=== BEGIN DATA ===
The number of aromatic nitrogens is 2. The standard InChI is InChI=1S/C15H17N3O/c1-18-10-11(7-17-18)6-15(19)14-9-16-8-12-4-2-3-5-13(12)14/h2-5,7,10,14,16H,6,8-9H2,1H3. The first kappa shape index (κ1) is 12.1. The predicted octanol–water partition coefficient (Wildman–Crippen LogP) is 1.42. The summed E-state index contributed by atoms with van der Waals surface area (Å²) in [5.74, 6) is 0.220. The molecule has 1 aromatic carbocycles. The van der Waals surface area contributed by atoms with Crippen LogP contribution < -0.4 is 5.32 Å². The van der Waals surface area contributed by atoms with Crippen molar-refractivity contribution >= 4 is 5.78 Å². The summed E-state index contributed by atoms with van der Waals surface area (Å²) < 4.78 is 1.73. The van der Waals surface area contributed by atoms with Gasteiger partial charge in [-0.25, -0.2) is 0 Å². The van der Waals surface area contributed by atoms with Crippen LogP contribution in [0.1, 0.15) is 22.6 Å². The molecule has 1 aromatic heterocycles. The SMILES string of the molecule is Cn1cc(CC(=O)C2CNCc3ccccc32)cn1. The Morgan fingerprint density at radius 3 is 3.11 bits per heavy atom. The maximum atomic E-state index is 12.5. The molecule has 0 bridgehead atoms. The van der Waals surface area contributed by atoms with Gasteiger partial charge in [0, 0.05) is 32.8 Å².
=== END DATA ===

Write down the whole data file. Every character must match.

The number of aromatic nitrogens is 2. The standard InChI is InChI=1S/C15H17N3O/c1-18-10-11(7-17-18)6-15(19)14-9-16-8-12-4-2-3-5-13(12)14/h2-5,7,10,14,16H,6,8-9H2,1H3. The first kappa shape index (κ1) is 12.1. The predicted octanol–water partition coefficient (Wildman–Crippen LogP) is 1.42. The summed E-state index contributed by atoms with van der Waals surface area (Å²) in [5.74, 6) is 0.220. The molecule has 1 aromatic carbocycles. The van der Waals surface area contributed by atoms with Crippen LogP contribution < -0.4 is 5.32 Å². The van der Waals surface area contributed by atoms with Crippen molar-refractivity contribution >= 4 is 5.78 Å². The summed E-state index contributed by atoms with van der Waals surface area (Å²) < 4.78 is 1.73. The van der Waals surface area contributed by atoms with Gasteiger partial charge in [-0.25, -0.2) is 0 Å². The van der Waals surface area contributed by atoms with Crippen LogP contribution in [0.1, 0.15) is 22.6 Å². The molecule has 1 aromatic heterocycles. The SMILES string of the molecule is Cn1cc(CC(=O)C2CNCc3ccccc32)cn1. The Morgan fingerprint density at radius 3 is 3.11 bits per heavy atom. The maximum atomic E-state index is 12.5. The molecule has 0 bridgehead atoms. The van der Waals surface area contributed by atoms with Gasteiger partial charge in [0, 0.05) is 32.8 Å².